Gonadotropin-inhibitory hormone mediates behavioral stress responses

Takayoshi Ubuka*, Ishwar S. Parhar, Kazuyoshi Tsutsui

*Corresponding author for this work

    Research output: Contribution to journalArticlepeer-review

    11 Citations (Scopus)


    Gonadotropin-inhibitory hormone (GnIH) is an inhibitor of the hypothalamic-pituitary-gonadal (HPG) axis. GnIH is also called RFamide-related peptide (RFRP) as GnIH peptides have a characteristic C-terminal LPXRFiamide (X = L or Q) sequence. GnIH is thought to be the mediator of stress by negatively regulating the HPG axis as various stressors increase GnIH mRNA, GnIH peptide or GnIH neuronal activity. On the other hand, GnIH may also mediate behavioral stress responses as GnIH neuronal fibers and GnIH receptors are widely located in the limbic system of telencephalon, diencephalon and midbrain area. Previous studies have shown that intracerebroventricular (i.c.v.) administration of GnIH (RFRP) blocks morphine-induced analgesia in hot plate and formalin injection tests in rats suggesting that GnIH increases sensitivity to pain. GnIH (RFRP) also increases anxiety-like behavior in rats. RNA interference of GnIH gene (GnIH RNAi) increases locomotor activity of white-crowned sparrow and Japanese quail and i.c.v. administration of GnIH decreases GnIH RNAi induced locomotor activity. It was further shown that i.c.v. administration of GnIH (RFRP) decreases aggressive behavior in male quail and sexual behavior in male rats, female white-crowned sparrow and female hamsters. These results suggest that GnIH decreases threat to homeostasis of the organism by increasing pain sensitivity, anxiety and decreasing locomotor activity, aggressive behavior and sexual behavior. GnIH may also mediate the effect of stress on behavior.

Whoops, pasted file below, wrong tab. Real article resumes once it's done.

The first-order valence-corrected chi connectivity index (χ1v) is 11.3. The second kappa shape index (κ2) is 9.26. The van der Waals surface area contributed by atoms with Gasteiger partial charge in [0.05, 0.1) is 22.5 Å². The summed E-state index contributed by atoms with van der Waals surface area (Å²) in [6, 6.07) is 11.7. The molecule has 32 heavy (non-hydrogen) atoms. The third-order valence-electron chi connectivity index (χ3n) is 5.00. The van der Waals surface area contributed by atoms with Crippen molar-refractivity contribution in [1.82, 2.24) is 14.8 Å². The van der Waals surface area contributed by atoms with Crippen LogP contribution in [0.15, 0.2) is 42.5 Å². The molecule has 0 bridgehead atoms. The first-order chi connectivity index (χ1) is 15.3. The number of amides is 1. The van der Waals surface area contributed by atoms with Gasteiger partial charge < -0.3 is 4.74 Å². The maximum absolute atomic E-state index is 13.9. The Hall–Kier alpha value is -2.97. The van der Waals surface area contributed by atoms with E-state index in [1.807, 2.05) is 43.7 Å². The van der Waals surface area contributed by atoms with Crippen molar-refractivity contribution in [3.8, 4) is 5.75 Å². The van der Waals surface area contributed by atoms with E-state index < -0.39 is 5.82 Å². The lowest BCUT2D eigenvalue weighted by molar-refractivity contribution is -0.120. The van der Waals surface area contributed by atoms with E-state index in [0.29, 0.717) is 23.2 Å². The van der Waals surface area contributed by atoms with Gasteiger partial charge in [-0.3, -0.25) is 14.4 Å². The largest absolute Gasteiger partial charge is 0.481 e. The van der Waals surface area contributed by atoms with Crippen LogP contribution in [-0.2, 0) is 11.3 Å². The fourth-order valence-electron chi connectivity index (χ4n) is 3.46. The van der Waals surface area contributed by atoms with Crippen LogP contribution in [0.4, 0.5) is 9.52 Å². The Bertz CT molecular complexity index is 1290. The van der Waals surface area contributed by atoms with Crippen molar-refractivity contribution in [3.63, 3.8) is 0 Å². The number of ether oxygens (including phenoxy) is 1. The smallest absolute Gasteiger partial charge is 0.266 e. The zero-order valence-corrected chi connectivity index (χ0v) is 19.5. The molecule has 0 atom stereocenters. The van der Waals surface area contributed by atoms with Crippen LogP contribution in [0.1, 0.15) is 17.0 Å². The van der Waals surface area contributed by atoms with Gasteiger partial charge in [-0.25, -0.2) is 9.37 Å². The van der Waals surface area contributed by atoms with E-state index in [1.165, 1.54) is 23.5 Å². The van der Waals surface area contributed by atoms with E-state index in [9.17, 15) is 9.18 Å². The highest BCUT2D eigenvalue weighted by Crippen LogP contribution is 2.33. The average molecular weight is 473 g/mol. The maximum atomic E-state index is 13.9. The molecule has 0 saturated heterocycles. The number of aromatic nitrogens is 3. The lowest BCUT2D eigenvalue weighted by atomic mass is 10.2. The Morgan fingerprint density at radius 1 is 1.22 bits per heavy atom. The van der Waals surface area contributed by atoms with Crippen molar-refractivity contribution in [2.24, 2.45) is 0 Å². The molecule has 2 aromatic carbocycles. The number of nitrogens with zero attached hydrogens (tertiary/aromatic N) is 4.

Original languageEnglish
    JournalGeneral and Comparative Endocrinology
    Publication statusAccepted/In press - 2018 Jan 1


    • Aggressive behavior
    • Anxiety
    • Homeostasis
    • Pain
    • Sexual behavior
    • Spontaneous activity

    ASJC Scopus subject areas

    • Animal Science and Zoology
    • Endocrinology


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